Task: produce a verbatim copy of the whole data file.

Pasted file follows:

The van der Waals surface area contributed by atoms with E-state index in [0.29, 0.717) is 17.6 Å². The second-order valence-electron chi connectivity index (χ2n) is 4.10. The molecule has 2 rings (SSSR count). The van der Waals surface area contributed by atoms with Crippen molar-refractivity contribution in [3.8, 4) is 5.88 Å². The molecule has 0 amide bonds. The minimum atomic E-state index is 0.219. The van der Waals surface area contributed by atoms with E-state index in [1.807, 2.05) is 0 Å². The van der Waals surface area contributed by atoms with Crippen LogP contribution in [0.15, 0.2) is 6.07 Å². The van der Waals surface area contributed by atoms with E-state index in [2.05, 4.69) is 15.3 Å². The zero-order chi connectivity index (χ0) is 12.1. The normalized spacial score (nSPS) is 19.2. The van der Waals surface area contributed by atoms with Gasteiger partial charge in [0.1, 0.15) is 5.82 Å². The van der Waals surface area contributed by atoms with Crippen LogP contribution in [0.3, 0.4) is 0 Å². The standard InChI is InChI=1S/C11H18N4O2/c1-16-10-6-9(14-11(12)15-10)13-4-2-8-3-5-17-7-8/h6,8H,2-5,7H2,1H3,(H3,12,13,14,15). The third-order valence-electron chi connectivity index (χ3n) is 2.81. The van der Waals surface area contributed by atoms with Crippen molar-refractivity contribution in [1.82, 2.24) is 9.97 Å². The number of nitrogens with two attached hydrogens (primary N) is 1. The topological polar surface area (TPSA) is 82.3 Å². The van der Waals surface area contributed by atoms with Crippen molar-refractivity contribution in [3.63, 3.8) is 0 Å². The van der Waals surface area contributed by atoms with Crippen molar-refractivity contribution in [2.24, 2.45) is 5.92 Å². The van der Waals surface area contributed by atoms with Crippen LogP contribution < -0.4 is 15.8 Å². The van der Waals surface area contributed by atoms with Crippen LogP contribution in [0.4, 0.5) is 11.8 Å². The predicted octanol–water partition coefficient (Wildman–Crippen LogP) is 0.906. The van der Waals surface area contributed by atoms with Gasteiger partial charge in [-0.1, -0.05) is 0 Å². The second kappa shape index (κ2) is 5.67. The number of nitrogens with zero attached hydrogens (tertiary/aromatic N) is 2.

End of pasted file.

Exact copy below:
The van der Waals surface area contributed by atoms with E-state index in [0.29, 0.717) is 17.6 Å². The second-order valence-electron chi connectivity index (χ2n) is 4.10. The molecule has 2 rings (SSSR count). The van der Waals surface area contributed by atoms with Crippen molar-refractivity contribution in [3.8, 4) is 5.88 Å². The molecule has 0 amide bonds. The minimum atomic E-state index is 0.219. The van der Waals surface area contributed by atoms with E-state index in [1.807, 2.05) is 0 Å². The van der Waals surface area contributed by atoms with Crippen LogP contribution in [0.15, 0.2) is 6.07 Å². The van der Waals surface area contributed by atoms with E-state index in [2.05, 4.69) is 15.3 Å². The zero-order chi connectivity index (χ0) is 12.1. The normalized spacial score (nSPS) is 19.2. The van der Waals surface area contributed by atoms with Gasteiger partial charge in [0.1, 0.15) is 5.82 Å². The van der Waals surface area contributed by atoms with Crippen LogP contribution in [0.3, 0.4) is 0 Å². The standard InChI is InChI=1S/C11H18N4O2/c1-16-10-6-9(14-11(12)15-10)13-4-2-8-3-5-17-7-8/h6,8H,2-5,7H2,1H3,(H3,12,13,14,15). The third-order valence-electron chi connectivity index (χ3n) is 2.81. The van der Waals surface area contributed by atoms with Crippen molar-refractivity contribution in [1.82, 2.24) is 9.97 Å². The number of nitrogens with two attached hydrogens (primary N) is 1. The topological polar surface area (TPSA) is 82.3 Å². The van der Waals surface area contributed by atoms with Crippen molar-refractivity contribution in [3.63, 3.8) is 0 Å². The van der Waals surface area contributed by atoms with Crippen molar-refractivity contribution in [2.24, 2.45) is 5.92 Å². The van der Waals surface area contributed by atoms with Crippen LogP contribution < -0.4 is 15.8 Å². The van der Waals surface area contributed by atoms with Crippen LogP contribution in [0.4, 0.5) is 11.8 Å². The predicted octanol–water partition coefficient (Wildman–Crippen LogP) is 0.906. The van der Waals surface area contributed by atoms with Gasteiger partial charge in [-0.1, -0.05) is 0 Å². The second kappa shape index (κ2) is 5.67. The number of nitrogens with zero attached hydrogens (tertiary/aromatic N) is 2.